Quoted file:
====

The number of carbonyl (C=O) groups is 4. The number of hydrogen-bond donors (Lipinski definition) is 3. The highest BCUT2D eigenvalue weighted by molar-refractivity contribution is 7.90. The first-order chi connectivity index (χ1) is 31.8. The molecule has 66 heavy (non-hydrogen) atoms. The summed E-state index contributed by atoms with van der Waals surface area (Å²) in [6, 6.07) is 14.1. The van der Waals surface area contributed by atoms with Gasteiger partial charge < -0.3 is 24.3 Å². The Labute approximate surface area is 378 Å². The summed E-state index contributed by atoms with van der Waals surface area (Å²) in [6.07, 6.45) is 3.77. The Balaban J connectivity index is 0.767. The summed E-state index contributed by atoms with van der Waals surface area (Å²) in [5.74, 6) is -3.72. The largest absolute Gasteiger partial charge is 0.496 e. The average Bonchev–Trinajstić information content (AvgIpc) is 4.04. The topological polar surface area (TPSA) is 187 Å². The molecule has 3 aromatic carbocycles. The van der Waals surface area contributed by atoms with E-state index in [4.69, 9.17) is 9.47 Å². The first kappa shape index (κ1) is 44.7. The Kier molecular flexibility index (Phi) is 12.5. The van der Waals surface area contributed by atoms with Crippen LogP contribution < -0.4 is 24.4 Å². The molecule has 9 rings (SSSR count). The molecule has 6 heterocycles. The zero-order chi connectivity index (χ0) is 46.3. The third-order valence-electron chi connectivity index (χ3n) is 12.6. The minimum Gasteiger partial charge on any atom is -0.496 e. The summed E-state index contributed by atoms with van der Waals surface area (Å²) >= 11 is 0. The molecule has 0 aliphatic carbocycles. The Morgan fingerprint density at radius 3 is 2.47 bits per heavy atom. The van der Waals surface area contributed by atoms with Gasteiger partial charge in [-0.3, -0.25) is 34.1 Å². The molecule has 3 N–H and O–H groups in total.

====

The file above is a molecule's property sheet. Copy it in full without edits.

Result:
The number of carbonyl (C=O) groups is 4. The number of hydrogen-bond donors (Lipinski definition) is 3. The highest BCUT2D eigenvalue weighted by molar-refractivity contribution is 7.90. The first-order chi connectivity index (χ1) is 31.8. The molecule has 66 heavy (non-hydrogen) atoms. The summed E-state index contributed by atoms with van der Waals surface area (Å²) in [6, 6.07) is 14.1. The van der Waals surface area contributed by atoms with Gasteiger partial charge < -0.3 is 24.3 Å². The Labute approximate surface area is 378 Å². The summed E-state index contributed by atoms with van der Waals surface area (Å²) in [6.07, 6.45) is 3.77. The Balaban J connectivity index is 0.767. The summed E-state index contributed by atoms with van der Waals surface area (Å²) in [5.74, 6) is -3.72. The largest absolute Gasteiger partial charge is 0.496 e. The average Bonchev–Trinajstić information content (AvgIpc) is 4.04. The topological polar surface area (TPSA) is 187 Å². The molecule has 3 aromatic carbocycles. The van der Waals surface area contributed by atoms with E-state index in [4.69, 9.17) is 9.47 Å². The first kappa shape index (κ1) is 44.7. The Kier molecular flexibility index (Phi) is 12.5. The van der Waals surface area contributed by atoms with Crippen LogP contribution < -0.4 is 24.4 Å². The molecule has 9 rings (SSSR count). The molecule has 6 heterocycles. The zero-order chi connectivity index (χ0) is 46.3. The third-order valence-electron chi connectivity index (χ3n) is 12.6. The minimum Gasteiger partial charge on any atom is -0.496 e. The summed E-state index contributed by atoms with van der Waals surface area (Å²) >= 11 is 0. The molecule has 0 aliphatic carbocycles. The Morgan fingerprint density at radius 3 is 2.47 bits per heavy atom. The van der Waals surface area contributed by atoms with Gasteiger partial charge in [-0.3, -0.25) is 34.1 Å². The molecule has 3 N–H and O–H groups in total.